TJ interviews: Paul Russell, Luxury Academy
We got a few minutes with Paul Russell, founder of Luxury Academy.
What makes a good trainer?
Well in my book there are good trainers and then there are great trainers. Good trainers are the ones that know how to skilfully pique their audience’s interest and keep them guessing, they are engaging and have the ability to take any given subject and make it accessible and interesting.
A great trainer has all this, but they also have something more. The training room can be an extraordinary place, in the hands of a great trainer an individual can transform, they can develop a confidence that comes with not only newfound knowledge, but newfound skill.
I have seen individuals truly flourish over the space of a few days, because they have been given the tools to do their jobs properly. A great trainer is an observer, a psychologist and a behaviourist. They have an acute ability to read those extremely subtle nuances of communication, and the know how to inspire and effect change.
What is the most beneficial training a company can offer its staff?
When we look at a business to assess its training needs, we are looking at current staff competencies as well as areas of concern. Customer feedback can be a good source of information to assess training needs, and each company will have its own unique situation.
A great trainer is an observer, a psychologist and a behaviourist.
But almost every company can benefit from some kind of communication training for its staff. The recent CBI/Pearson report suggested that a lack of communication skills is an issue with graduates and I have to agree.
Whether staff are customer facing or not, communication skills are essential in the workplace as they determine whether an individual can form strong working relationships with others, deal with conflict and manage others effectively.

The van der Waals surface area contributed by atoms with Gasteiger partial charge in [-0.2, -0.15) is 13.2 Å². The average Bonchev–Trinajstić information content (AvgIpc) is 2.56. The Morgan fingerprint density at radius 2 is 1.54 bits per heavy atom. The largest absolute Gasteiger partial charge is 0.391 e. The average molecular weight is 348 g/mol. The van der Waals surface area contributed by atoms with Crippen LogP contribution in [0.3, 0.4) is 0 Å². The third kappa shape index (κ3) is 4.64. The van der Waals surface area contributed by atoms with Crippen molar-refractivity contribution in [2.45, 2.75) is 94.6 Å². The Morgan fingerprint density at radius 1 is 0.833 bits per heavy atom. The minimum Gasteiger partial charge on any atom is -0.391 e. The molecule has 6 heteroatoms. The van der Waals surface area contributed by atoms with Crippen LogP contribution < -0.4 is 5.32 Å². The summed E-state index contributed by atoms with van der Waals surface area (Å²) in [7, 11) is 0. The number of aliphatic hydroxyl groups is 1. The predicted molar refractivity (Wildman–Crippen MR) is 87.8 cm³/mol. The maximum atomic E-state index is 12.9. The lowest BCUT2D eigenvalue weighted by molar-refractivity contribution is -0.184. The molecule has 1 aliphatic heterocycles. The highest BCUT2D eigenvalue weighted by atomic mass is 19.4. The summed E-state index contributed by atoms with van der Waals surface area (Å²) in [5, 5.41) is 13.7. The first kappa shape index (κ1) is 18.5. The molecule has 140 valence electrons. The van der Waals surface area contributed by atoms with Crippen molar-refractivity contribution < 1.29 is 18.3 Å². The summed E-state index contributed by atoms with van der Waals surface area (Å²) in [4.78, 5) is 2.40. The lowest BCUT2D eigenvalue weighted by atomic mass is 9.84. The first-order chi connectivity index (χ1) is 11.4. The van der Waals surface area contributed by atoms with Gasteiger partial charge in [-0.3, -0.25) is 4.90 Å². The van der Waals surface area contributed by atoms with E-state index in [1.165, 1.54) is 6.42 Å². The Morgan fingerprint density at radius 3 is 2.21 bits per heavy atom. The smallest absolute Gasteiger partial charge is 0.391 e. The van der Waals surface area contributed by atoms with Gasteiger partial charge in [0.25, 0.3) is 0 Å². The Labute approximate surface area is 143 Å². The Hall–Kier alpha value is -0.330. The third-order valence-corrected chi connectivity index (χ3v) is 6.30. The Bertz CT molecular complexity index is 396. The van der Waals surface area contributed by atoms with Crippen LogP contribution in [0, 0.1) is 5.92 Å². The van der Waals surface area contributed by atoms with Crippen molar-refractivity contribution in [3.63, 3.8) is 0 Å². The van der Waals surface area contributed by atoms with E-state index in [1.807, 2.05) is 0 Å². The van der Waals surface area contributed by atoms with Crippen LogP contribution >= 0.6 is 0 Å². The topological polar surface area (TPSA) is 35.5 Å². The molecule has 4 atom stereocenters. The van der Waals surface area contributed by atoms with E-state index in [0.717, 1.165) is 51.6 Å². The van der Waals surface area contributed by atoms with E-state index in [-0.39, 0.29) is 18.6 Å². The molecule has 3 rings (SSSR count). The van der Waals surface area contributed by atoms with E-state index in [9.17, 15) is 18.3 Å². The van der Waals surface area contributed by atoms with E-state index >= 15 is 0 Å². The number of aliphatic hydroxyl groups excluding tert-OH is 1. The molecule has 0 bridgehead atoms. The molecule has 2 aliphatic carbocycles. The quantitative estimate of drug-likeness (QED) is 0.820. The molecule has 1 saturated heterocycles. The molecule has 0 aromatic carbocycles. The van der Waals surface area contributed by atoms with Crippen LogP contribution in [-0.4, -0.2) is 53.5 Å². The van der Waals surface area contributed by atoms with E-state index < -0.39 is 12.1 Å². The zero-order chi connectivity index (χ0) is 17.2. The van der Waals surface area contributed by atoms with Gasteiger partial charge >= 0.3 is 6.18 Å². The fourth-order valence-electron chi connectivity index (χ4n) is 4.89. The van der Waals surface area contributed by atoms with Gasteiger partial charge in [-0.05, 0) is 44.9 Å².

And if the staff are customer facing, then communication skills are paramount. It amazes me how many companies are perfectly willing to allow their staff to represent them on the front line without any form of communication training.
How do you see the way companies approach training changing in the future?
In the luxury industry, most training is now approached from a client engagement rather than a technical perspective. So when companies in the luxury industry are looking for training they are asking, how will this make our customer feel, will it create brand loyalty and will our customer engage with us more?
We’re seeing greater demand for blended learning and this trend for using technology within training is something I feel that companies will look to incorporate more fully as time goes on.
What are your tips to finding a good training provider?
It can actually be rather difficult to find a good training provider because training is often shrouded in secrecy. A company might be reluctant to talk about the fact that they are training their staff and the results it is bringing.
Similarly, as a training provider, we are extremely careful about retaining our client’s privacy, that is their privilege, and should they wish to remain completely anonymous then that is how it will stay. My first tip though is to look to your industry and attempt to find a training provider who specialises in your particularly industry.
For training to be effective, they need to know the sector and its customers inside out. The second is to seek recommendations.
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